All in all, it's an interesting interview, both for what it says, and for what it does not. McCain does not hedge his responses, but gives his full opinion, whether the readers will like it or not. Unlike Obama, who has consistently said one thing then said the other (I have written about this a ton, most recently "Two-fer: Faith Tour and Same Sex Marriage). McCain actually has gay associates about whom he speaks glowingly, and beside whom he has stood, unlike Obama, whose associates include Donnie McClurkin, James Meeks, Doug Kmiec, and hell - Obama himself ("Gee, sorry Mayor Newsome, I won't have my photo taken with someone who supports gay marriage!"). No wonder Obama thinks people should not look at his associates to get an idea of who he is or about his judgment (Bill Ayers, anyone?). He knows they won't like what they see. I guess he has never heard the expression, "birds of a feather flock together." Anywho, you can read the whole piece at the link below, but I have included some highlights for you here:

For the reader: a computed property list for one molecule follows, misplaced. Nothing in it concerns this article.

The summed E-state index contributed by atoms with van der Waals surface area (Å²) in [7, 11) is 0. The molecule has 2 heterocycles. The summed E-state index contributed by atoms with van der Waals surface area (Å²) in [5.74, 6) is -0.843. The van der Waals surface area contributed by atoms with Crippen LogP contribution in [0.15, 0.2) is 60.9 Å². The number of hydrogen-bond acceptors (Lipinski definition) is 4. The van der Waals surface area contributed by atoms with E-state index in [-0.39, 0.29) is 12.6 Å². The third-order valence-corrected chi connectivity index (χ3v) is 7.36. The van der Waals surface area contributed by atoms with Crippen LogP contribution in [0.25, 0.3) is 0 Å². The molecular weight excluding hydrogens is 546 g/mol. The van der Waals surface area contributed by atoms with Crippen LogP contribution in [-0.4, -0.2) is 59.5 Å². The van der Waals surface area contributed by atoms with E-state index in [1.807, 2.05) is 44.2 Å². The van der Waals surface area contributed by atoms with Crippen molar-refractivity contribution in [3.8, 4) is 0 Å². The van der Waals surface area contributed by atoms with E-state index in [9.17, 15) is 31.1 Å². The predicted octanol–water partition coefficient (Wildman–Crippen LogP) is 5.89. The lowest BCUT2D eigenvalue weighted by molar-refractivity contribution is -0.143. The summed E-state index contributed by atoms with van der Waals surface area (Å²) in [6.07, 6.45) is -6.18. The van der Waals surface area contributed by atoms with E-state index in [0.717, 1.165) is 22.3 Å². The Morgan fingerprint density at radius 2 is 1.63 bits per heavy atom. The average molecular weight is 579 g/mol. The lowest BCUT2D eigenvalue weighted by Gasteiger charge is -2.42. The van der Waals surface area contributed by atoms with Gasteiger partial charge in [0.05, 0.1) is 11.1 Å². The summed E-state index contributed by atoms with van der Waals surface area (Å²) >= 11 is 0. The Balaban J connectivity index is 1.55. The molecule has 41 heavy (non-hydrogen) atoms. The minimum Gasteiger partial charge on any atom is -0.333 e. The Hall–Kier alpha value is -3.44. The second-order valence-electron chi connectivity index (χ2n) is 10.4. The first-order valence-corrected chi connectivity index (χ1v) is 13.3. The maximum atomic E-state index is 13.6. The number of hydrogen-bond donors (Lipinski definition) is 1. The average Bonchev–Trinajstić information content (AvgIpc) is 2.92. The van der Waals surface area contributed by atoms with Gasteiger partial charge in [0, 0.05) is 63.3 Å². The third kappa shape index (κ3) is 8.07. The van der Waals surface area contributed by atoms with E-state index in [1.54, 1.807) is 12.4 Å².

McCain’s gay Q&A
‘I hope gay and lesbian Americans will give full consideration to supporting me.'
Washington Blade: What personal experiences or friendships in your life have shaped how you view gay issues?